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File #: 22-128    Version: 1 Name:
Type: Ordinance Status: Passed
File created: 2/4/2022 Departments: BOARD OF SUPERVISORS DISTRICT 4
On agenda: 2/22/2022 Final action: 2/22/2022
Title: Adopt an ordinance adding Section 2.10.090 of Chapter 2.10 and Section 2.14.110 of Chapter 2.14 of Title 2 of the San Mateo County Ordinance Code authorizing the use of the titles "County Executive Officer" and "County Attorney," previously introduced on February 8, 2022, and waive reading of the ordinance in its entirety.
Sponsors: Don Horsley, Warren Slocum
Attachments: 1. 20220222_o_Change of Titles.pdf
Special Notice / Hearing: N/A
Vote Required: Majority

To: Honorable Board of Supervisors

From: Supervisor Warren Slocum, District 4
Supervisor Don Horsley, District 3

Subject: Authorization to use alternate titles "County Executive Officer" and "County Attorney"

RECOMMENDATION:
title
Adopt an ordinance adding Section 2.10.090 of Chapter 2.10 and Section 2.14.110 of Chapter 2.14 of Title 2 of the San Mateo County Ordinance Code authorizing the use of the titles "County Executive Officer" and "County Attorney," previously introduced on February 8, 2022, and waive reading of the ordinance in its entirety.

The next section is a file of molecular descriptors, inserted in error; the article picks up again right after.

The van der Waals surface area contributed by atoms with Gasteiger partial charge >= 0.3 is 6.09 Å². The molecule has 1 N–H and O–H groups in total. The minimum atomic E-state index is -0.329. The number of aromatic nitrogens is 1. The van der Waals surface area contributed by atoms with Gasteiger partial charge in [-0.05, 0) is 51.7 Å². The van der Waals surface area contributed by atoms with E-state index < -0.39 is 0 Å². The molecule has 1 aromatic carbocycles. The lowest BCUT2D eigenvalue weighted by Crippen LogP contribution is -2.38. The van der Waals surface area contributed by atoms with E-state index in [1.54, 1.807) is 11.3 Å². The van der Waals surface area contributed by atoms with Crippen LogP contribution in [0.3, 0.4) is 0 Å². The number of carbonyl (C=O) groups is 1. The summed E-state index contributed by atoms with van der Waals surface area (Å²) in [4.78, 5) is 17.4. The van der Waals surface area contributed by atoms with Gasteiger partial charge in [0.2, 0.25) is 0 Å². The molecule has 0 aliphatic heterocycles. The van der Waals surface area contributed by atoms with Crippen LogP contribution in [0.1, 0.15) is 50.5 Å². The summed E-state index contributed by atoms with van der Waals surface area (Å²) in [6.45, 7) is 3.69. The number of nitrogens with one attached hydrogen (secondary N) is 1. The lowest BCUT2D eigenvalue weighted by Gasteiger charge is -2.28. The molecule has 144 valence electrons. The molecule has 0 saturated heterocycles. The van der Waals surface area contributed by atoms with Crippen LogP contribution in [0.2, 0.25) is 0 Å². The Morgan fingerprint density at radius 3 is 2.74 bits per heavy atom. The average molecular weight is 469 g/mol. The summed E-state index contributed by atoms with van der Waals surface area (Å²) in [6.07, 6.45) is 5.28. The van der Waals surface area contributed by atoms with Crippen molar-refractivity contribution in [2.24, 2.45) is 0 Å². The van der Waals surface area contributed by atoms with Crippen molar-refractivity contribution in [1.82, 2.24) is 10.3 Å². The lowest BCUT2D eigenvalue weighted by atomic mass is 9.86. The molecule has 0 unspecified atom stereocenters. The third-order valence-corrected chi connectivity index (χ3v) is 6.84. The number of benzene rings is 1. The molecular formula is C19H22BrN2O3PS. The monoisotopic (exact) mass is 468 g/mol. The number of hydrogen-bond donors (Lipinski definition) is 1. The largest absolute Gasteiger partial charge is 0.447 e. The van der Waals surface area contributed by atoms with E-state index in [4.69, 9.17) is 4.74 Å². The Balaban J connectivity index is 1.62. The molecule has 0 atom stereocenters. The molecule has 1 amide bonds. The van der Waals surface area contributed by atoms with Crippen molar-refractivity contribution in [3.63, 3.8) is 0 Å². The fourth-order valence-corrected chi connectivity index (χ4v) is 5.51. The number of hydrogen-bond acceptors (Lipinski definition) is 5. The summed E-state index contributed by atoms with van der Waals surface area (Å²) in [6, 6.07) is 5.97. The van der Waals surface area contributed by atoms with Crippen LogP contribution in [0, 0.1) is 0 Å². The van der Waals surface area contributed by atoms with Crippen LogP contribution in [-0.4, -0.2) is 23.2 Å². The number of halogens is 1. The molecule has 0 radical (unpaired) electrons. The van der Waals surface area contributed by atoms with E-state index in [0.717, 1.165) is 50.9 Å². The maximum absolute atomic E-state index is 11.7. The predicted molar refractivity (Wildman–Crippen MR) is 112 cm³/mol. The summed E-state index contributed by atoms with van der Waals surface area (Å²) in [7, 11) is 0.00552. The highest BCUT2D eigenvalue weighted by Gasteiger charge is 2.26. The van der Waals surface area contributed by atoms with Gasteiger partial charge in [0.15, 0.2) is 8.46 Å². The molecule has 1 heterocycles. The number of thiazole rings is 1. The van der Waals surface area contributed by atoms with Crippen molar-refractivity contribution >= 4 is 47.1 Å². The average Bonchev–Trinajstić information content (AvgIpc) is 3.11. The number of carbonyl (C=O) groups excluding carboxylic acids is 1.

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BACKGROUND:
The title of the County's chief administrative officer is currently "County Manager," as set forth in Ordinance Code Chapter 2.10. However, the County Manager title has become outdated and does not allow members of the public to quickly understand the duties of the position. Throughout the Bay Area, other clearer titles are used, including County Administrator and County Executive Officer.

The County Counsel provides legal advice and representation to the Board of Supervisors, County departments, and various other public offices and agencies, as set forth in Ordinance Code Chapter 2.14. While the title "County Counsel" is used throughout California, it is rarely used in other states throughout the nation, and the title "County Attorney" is used for similar positions in the vast majority of states. Similarly, attorneys for cities and towns are most often referred to as "city attorneys" or "town attorneys," and the term "County Attorney" would provide consistency that would aid in public understanding of the role. In addition, the term "counsel" is frequently mistaken for "council," which typically refers to an elected or appointed legislative or advisory body in the government context. In contrast, "attorney" is unambiguous and clear.

DISCUSSION:
Adoption of the ordinance would allow the County Manager and County Cou...

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